HUNT VALLEY, Md. (TheStreet) -- It is not my desire to promote paranoia or incite bitterness and hatred toward the financial industry, but as 50-somethings or older undoubtedly relying on Wall Street for retirement funds, your decisions will be better informed when you recognize one thing:
Most of those clamoring for your brokerage, banking and insurance business are following policies designed to enhance their corporate bottom lines, not yours.
If that isn't quite sinking in, you may want to watch -- despite its flaws -- the movie Inside Job.
I read Michael Lewis' The Big Short in January. That book was an insider's view of the financial collapse. It tells the story of the collapse in lurid (and often vulgar) detail, from the inside out, while Inside Job (ironically) is actually a retelling from an outsider's perspective, with the benefit of hindsight and complete with a catchy soundtrack and Matt Damon as narrator. It begins: "The global economic crisis of 2008 cost tens of millions of people their savings, their jobs and their homes. This is how it happened."
And if it stuck merely to "how it happened," I could've given it the highest marks. Instead writer and director Charles Ferguson chose to proffer, directly and through a great deal of implication, his thesis on how the crisis could've been avoided (through more and better regulation). That gives the film a less objective journalistic feel, but didn't cost it its two-thumbs-up rating from me (I'm sure they were relieved), nor did it stop it from winning last year's Academy Award for Best Documentary.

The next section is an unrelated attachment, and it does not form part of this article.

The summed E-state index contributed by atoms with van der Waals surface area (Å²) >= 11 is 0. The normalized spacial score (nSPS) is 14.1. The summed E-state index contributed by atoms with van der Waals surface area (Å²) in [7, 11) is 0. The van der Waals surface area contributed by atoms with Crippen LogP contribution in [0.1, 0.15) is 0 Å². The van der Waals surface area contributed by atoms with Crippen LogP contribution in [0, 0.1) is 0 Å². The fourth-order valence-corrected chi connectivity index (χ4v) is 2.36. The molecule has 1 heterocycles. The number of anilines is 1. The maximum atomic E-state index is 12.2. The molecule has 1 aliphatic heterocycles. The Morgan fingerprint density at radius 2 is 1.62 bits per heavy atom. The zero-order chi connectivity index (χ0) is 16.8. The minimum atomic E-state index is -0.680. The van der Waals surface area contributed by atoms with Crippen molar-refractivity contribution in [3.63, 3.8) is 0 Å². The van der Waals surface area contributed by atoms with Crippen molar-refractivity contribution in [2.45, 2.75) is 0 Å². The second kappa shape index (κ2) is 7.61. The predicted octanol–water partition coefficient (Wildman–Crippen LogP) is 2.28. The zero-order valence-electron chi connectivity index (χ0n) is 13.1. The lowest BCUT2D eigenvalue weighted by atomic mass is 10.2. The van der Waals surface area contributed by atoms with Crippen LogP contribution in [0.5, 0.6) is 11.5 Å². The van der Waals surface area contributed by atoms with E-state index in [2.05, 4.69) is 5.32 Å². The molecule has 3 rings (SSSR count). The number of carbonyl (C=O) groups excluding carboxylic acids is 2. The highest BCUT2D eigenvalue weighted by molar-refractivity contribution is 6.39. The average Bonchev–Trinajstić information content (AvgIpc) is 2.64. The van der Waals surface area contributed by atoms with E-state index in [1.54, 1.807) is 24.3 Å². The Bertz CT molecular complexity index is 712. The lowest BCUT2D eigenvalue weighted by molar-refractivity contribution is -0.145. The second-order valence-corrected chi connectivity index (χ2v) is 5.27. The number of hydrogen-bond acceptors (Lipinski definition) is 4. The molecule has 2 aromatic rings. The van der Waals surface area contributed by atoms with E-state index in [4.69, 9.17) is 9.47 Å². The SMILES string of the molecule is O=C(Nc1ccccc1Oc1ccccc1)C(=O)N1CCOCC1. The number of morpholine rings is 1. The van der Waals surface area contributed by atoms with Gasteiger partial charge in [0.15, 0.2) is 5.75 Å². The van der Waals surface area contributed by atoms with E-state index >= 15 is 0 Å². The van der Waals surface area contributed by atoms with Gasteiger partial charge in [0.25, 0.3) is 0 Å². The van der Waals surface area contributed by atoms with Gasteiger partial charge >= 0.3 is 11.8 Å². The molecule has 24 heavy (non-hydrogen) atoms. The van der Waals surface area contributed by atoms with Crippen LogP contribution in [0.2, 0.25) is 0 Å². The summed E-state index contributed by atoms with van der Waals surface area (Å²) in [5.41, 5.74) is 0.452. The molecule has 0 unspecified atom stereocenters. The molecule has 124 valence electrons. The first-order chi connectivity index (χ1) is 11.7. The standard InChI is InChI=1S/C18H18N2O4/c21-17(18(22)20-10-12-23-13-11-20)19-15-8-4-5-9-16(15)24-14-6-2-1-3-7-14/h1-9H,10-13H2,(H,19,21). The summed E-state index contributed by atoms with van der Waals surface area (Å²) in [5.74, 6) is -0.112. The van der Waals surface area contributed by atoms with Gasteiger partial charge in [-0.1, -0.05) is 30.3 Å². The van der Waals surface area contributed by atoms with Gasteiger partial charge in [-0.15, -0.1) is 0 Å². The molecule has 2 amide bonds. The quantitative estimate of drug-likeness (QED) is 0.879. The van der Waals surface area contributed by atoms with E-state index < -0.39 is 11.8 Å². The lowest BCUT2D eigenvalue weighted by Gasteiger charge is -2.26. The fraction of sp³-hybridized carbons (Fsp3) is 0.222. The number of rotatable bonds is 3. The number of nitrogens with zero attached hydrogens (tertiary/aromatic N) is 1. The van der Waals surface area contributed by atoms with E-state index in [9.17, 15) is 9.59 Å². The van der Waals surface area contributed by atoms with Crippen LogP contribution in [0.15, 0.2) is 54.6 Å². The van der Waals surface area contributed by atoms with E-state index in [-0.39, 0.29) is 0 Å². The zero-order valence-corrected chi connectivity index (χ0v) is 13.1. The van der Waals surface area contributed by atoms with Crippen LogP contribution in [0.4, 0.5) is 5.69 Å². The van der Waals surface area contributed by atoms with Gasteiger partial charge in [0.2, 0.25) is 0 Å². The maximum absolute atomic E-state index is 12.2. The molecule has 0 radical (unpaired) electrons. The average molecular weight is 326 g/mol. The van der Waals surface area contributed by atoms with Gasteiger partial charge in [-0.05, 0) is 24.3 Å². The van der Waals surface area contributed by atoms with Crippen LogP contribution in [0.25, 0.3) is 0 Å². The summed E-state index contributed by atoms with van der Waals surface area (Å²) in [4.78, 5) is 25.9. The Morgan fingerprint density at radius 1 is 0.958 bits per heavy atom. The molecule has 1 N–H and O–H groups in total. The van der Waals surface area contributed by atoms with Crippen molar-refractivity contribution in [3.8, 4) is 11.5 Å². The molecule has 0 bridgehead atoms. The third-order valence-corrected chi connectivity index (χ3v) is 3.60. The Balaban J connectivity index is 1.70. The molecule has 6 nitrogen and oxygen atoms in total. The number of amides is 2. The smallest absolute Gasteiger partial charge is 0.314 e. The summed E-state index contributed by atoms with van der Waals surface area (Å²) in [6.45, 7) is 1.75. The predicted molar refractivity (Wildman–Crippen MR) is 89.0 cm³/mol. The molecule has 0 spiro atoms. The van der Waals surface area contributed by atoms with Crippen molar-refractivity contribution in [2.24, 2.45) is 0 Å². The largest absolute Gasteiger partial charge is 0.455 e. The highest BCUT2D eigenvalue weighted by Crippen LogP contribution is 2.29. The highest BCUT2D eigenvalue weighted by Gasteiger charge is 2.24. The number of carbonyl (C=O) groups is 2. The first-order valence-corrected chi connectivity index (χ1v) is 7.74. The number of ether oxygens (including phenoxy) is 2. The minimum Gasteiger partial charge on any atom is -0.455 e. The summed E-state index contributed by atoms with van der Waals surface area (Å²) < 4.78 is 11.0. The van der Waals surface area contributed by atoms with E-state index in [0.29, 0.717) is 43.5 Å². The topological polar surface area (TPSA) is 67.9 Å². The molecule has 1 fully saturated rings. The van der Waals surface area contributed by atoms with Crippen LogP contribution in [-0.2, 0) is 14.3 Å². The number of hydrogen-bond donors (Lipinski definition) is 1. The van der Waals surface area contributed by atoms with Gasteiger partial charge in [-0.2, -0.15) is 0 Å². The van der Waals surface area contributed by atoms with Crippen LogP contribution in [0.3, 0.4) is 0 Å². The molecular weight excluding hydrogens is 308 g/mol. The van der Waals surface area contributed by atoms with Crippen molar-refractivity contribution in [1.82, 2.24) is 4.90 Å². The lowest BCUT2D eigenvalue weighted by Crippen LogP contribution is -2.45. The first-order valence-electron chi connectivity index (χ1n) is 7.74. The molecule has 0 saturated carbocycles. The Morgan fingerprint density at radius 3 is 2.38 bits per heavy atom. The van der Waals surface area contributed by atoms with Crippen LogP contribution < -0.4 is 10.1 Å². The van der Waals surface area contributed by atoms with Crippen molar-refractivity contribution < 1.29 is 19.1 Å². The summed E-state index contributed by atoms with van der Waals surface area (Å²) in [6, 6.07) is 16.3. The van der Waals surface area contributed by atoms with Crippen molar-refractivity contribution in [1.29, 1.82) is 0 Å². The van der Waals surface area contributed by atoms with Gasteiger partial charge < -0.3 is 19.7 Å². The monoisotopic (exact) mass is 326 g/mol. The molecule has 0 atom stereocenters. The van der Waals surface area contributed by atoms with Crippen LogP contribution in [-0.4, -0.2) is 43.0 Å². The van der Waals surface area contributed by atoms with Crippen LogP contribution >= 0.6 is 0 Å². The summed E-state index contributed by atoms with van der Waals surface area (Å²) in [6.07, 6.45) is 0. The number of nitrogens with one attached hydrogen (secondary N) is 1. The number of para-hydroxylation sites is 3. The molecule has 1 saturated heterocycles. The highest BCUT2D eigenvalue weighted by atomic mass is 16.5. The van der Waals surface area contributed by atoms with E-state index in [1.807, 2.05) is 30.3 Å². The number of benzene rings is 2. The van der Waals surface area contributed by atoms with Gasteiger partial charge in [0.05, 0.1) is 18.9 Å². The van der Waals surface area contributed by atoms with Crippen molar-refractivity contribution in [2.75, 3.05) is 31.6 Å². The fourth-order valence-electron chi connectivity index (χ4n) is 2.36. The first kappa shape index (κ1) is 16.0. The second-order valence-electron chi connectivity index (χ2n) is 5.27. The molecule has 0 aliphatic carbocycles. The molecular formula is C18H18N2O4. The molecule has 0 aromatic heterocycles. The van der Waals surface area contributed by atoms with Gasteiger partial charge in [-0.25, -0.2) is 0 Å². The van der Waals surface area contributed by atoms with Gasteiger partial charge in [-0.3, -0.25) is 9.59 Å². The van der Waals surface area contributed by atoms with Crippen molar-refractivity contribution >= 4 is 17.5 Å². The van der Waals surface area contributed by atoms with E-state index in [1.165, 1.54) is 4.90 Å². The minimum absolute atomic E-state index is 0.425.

The film surprised me with a preamble set not in the struggling U.S. heartland or on battered Wall Street, but in Iceland. The story of Iceland's economic demise -- almost a microcosm of ours but in a country too small to bail itself out -- is fascinating, and the sweeping Icelandic landscape accompanying the story made me want to visit.
A few tidbits that grabbed my attention:
Investment banks -- the companies that raise money to birth companies -- used to be partnerships, not publicly traded. This is noteworthy because when the banks were private partnerships, if the companies they brought to life failed it was the partners' own money that was lost. The conversion to public companies -- initially spurned by most of the establishment firms -- meant, among other things, that investment bankers could make more money and spread the risk of each transaction to shareholders instead of bearing it themselves. Eventually, each of the major investment banking firms went public.